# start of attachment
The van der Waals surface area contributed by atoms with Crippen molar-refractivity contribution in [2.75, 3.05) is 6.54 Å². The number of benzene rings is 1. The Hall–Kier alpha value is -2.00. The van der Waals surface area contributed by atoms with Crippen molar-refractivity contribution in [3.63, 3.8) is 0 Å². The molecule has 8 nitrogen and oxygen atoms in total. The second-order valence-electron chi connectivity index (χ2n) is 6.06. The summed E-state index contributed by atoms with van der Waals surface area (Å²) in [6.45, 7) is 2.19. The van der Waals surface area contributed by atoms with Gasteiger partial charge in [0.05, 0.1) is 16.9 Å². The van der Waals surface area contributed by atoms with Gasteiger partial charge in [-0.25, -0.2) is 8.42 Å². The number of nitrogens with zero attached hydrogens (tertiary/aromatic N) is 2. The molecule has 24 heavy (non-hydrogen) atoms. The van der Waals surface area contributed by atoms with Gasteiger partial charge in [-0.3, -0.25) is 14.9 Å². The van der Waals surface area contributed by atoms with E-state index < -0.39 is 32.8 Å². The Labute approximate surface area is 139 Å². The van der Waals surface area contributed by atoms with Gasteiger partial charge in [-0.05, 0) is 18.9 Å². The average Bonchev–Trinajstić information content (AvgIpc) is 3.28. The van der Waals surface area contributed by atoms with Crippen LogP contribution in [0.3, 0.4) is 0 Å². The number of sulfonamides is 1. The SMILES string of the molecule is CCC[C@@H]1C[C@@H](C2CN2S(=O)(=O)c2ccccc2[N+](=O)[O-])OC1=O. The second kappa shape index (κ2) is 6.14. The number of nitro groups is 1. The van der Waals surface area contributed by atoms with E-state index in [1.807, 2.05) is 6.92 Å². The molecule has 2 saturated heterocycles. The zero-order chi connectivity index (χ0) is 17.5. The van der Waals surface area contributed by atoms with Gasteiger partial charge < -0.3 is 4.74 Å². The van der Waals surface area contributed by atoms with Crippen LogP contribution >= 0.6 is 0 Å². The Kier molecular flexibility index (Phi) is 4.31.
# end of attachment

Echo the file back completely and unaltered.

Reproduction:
The van der Waals surface area contributed by atoms with Crippen molar-refractivity contribution in [2.75, 3.05) is 6.54 Å². The number of benzene rings is 1. The Hall–Kier alpha value is -2.00. The van der Waals surface area contributed by atoms with Crippen molar-refractivity contribution in [3.63, 3.8) is 0 Å². The molecule has 8 nitrogen and oxygen atoms in total. The second-order valence-electron chi connectivity index (χ2n) is 6.06. The summed E-state index contributed by atoms with van der Waals surface area (Å²) in [6.45, 7) is 2.19. The van der Waals surface area contributed by atoms with Gasteiger partial charge in [0.05, 0.1) is 16.9 Å². The van der Waals surface area contributed by atoms with Gasteiger partial charge in [-0.25, -0.2) is 8.42 Å². The number of nitrogens with zero attached hydrogens (tertiary/aromatic N) is 2. The molecule has 24 heavy (non-hydrogen) atoms. The van der Waals surface area contributed by atoms with Gasteiger partial charge in [-0.3, -0.25) is 14.9 Å². The van der Waals surface area contributed by atoms with E-state index < -0.39 is 32.8 Å². The Labute approximate surface area is 139 Å². The van der Waals surface area contributed by atoms with Gasteiger partial charge in [-0.05, 0) is 18.9 Å². The average Bonchev–Trinajstić information content (AvgIpc) is 3.28. The van der Waals surface area contributed by atoms with Crippen LogP contribution in [0.3, 0.4) is 0 Å². The number of sulfonamides is 1. The SMILES string of the molecule is CCC[C@@H]1C[C@@H](C2CN2S(=O)(=O)c2ccccc2[N+](=O)[O-])OC1=O. The second kappa shape index (κ2) is 6.14. The number of nitro groups is 1. The van der Waals surface area contributed by atoms with E-state index in [1.807, 2.05) is 6.92 Å². The molecule has 2 saturated heterocycles. The zero-order chi connectivity index (χ0) is 17.5. The van der Waals surface area contributed by atoms with Gasteiger partial charge < -0.3 is 4.74 Å². The van der Waals surface area contributed by atoms with Crippen LogP contribution >= 0.6 is 0 Å². The Kier molecular flexibility index (Phi) is 4.31.